The Problem with Getting a Guru

When people look at a problem, there’s a tendency to look for expert assistance. To the gurus! As if they had some divine insight.

But I’ve never been on a big quest for a teacher, someone to teach me, to affirm my path and choices. It’s not that I’m not willing to be taught, and I certainly love to learn, but I just don’t see where studiously absorbing the accumulated paradigms along with the wisdom is very effective long-term.

To me, looking to a guru says “I am a child. I am a child, and I acknowledge it, now please teach me what I am lacking.” Which is great up to a point. I do agree with being humble and teachable.

But what I do not see is the expectation of growing up.

To me, that’s a problem.

Everyone needs to be taught from time to time. But for too long, we’ve given away our power, our intellectual and spiritual freedom to experts, talk show hosts, and gurus.



That’s all we’re after.

It all boils down to a confidence issue.

We don’t trust ourselves.

We don’t think we’re enough.

We can’t find our power, or if  we did, we don’t feel confident that we can access it at will.

The lack is not ideas. It is not style. It’s not knowledge. It’s trust.

Trust in ourselves, in our abilities and our resilience.

Trust in our decisions.

Trust in our vision.

When a friend approached me to ask if I was setting myself up as a guru, I was appalled. Never, never, NEVER.

If I’m in my power, doing my Work, and people come to see me as a guru, that’s not something I can help. I’m nobody’s guru, I’m a traveller, same as you, with maybe a bit of a unique perspective on things. I don’t take apprentices. I only take people under my wing for a short time.

My endgame is always to get people to grow up. Allow them to abandon the safety nets of following where others lead secure in the knowledge the don’t need them.

They own the power.

The resiliency.

The vision.

It resides within them and is easily accessible to them.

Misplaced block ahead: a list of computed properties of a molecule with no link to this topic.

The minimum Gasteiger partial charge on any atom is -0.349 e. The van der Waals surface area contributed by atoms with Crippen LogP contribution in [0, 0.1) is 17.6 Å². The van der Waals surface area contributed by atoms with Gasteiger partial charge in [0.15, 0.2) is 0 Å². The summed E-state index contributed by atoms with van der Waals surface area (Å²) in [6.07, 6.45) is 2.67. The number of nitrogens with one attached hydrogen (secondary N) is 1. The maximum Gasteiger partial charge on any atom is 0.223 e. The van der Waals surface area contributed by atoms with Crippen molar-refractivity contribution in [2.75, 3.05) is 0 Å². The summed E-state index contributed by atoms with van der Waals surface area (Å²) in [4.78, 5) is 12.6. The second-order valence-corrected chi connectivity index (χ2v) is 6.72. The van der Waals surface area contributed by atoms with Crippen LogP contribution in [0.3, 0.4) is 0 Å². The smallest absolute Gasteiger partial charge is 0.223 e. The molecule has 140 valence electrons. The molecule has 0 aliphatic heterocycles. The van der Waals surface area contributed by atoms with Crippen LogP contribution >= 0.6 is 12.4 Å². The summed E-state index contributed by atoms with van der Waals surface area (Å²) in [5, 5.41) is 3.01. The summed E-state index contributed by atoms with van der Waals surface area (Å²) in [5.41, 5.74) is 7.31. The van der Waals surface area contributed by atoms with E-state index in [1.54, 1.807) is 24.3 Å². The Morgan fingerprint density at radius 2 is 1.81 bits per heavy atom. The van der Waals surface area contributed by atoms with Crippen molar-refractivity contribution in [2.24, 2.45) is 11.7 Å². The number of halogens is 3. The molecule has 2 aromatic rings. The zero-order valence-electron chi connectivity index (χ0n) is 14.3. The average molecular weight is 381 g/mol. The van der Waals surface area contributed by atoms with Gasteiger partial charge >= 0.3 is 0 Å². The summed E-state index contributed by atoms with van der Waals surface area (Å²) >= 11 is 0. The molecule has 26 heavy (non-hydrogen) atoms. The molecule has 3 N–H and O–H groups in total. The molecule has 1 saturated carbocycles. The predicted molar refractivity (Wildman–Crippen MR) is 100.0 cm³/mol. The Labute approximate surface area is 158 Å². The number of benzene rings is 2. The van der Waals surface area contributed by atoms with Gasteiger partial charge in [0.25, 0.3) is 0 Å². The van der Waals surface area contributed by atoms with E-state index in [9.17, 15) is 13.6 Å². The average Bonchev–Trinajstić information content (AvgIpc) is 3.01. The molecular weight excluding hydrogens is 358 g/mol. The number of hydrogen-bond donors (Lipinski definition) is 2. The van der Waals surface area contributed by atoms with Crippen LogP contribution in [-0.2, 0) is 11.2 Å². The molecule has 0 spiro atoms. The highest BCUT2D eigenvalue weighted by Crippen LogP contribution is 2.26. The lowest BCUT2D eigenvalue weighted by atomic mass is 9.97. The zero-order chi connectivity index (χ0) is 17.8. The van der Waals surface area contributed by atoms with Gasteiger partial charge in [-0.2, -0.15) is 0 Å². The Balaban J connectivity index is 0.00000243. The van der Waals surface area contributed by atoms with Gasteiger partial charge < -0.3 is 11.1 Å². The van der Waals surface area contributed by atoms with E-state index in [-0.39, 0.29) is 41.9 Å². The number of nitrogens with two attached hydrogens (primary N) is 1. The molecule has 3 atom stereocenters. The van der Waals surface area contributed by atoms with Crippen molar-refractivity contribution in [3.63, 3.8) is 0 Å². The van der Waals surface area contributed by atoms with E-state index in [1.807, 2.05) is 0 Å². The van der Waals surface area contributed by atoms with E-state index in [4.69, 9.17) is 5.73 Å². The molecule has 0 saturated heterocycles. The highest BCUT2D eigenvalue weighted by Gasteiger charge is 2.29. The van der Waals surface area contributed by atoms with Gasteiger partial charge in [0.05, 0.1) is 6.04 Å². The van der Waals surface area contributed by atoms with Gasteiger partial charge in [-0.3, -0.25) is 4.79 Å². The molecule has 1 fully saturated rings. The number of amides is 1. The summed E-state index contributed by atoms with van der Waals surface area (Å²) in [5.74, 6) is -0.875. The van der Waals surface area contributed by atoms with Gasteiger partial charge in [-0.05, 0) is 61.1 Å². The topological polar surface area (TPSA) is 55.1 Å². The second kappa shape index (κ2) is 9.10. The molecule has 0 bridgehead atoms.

We are all children, all blank slates, waiting to be written on. But we are also beings of unimaginable power and potential. And we have the answers. We’re just afraid to trust them.

Trust is essential. Trust and self-confidence. Not arrogance, ego, or fatalism.

Believe me, when you finally find your power, you’ll know the difference. You’ll blaze with it, and nothing will be the same for you ever again. You will truly know what it means to be limitless.

The Godhead in me greets the Godhead in you. Namaste.

What do you think? Agree? Disagree? Tell me your thoughts.


7 thoughts on “The Problem with Getting a Guru”

  1. To be “looking for a guru” is firmly planting yourself in what Bridget is calling the “Aspirational Market”, eh?
    ~ with no end-game in sight or plan…

    1. Actually, I don’t think that’s quite fair. Generally people *want* to feel like they’ve gained mastery…i just don’t see where it fits into the paradigm.

      It’s not that the gurus are denying people, they’re definitely not saying “You’ll never achieve my level, but sure, keep trying” — It’s the act of promoting people to guru in your mind that makes their status unreachable. Because seriously, on what morning can you envision waking up and saying “Hey! I’ve levelled up! I’m a guru now.”? That’s never gonna happen.

      I don’t object to the notion of learning from people; learn from everyone, or at least challenge yourself to. But don’t put your teachers on a pedestal. They are learning, too.

  2. I think we’re on the same track:
    It’s not so much (usually) the teacher, as the person who wants ‘to be taught’, rather than wants ‘to learn’ — quaLitative difference, there, as I see it:
    “YOU do to/for me” rather than “I do for myself, with your assistance”… that is the hallmark of ‘still Aspirational’.

    Am I getting tangled up in the words?

    1. No I think we’re on the same track. I just often don’t have to make the distinction between Aspirational and Transformational because aspiration types don’t hang around me. But yes, there is a qualitative difference between, “I need you to teach me”, and “I’m here to learn” but it’s too subtle to use as an overt distinction because most people aren’t *that* attuned to the nuances. So I tend to look at obvious markers; pragmatic action, critical thinking about conventional wisdom and advise, and a strong sense of following a path of one’s own choosing.

    1. I did. Thanks for posting the links. I remember reading them and thinking, “but I don’t wanna guru!” It’s like bringing in a ringer, where’s the fun in that?

  3. That IS an important distinction: “It’s the act of promoting people to guru in your (own) mind that makes their status unreachable.

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